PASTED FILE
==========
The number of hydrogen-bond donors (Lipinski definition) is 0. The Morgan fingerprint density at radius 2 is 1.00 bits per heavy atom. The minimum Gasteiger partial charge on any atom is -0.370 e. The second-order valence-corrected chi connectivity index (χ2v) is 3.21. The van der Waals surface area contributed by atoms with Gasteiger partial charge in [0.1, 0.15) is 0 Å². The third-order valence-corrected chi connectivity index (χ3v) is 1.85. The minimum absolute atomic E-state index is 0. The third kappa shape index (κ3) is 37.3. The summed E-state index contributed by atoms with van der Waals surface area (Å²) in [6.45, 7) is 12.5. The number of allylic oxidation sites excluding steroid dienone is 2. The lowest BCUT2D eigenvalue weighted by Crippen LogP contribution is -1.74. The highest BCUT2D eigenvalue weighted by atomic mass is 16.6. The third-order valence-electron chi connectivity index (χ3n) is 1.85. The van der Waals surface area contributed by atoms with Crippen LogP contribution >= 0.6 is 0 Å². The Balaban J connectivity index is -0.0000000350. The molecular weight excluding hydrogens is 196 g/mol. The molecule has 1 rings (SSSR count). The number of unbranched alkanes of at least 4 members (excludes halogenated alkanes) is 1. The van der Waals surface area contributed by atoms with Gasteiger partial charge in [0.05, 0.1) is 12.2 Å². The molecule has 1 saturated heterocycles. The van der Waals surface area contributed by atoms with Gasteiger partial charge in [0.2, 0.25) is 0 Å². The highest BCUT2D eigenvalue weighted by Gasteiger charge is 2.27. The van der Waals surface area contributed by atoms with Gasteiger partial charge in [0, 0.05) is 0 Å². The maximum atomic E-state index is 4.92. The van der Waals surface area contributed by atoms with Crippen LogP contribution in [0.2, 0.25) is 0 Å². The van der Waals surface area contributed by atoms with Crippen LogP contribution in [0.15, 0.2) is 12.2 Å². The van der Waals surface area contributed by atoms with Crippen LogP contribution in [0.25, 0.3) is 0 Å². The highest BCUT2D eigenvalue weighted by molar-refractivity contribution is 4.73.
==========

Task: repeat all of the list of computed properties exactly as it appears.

The number of hydrogen-bond donors (Lipinski definition) is 0. The Morgan fingerprint density at radius 2 is 1.00 bits per heavy atom. The minimum Gasteiger partial charge on any atom is -0.370 e. The second-order valence-corrected chi connectivity index (χ2v) is 3.21. The van der Waals surface area contributed by atoms with Gasteiger partial charge in [0.1, 0.15) is 0 Å². The third-order valence-corrected chi connectivity index (χ3v) is 1.85. The minimum absolute atomic E-state index is 0. The third kappa shape index (κ3) is 37.3. The summed E-state index contributed by atoms with van der Waals surface area (Å²) in [6.45, 7) is 12.5. The number of allylic oxidation sites excluding steroid dienone is 2. The lowest BCUT2D eigenvalue weighted by Crippen LogP contribution is -1.74. The highest BCUT2D eigenvalue weighted by atomic mass is 16.6. The third-order valence-electron chi connectivity index (χ3n) is 1.85. The van der Waals surface area contributed by atoms with Crippen LogP contribution >= 0.6 is 0 Å². The Balaban J connectivity index is -0.0000000350. The molecular weight excluding hydrogens is 196 g/mol. The molecule has 1 rings (SSSR count). The number of unbranched alkanes of at least 4 members (excludes halogenated alkanes) is 1. The van der Waals surface area contributed by atoms with Gasteiger partial charge in [0.05, 0.1) is 12.2 Å². The molecule has 1 saturated heterocycles. The van der Waals surface area contributed by atoms with Gasteiger partial charge in [0.2, 0.25) is 0 Å². The highest BCUT2D eigenvalue weighted by Gasteiger charge is 2.27. The van der Waals surface area contributed by atoms with Gasteiger partial charge in [0, 0.05) is 0 Å². The maximum atomic E-state index is 4.92. The van der Waals surface area contributed by atoms with Crippen LogP contribution in [0.2, 0.25) is 0 Å². The van der Waals surface area contributed by atoms with Crippen LogP contribution in [0.15, 0.2) is 12.2 Å². The van der Waals surface area contributed by atoms with Crippen LogP contribution in [0.25, 0.3) is 0 Å². The highest BCUT2D eigenvalue weighted by molar-refractivity contribution is 4.73.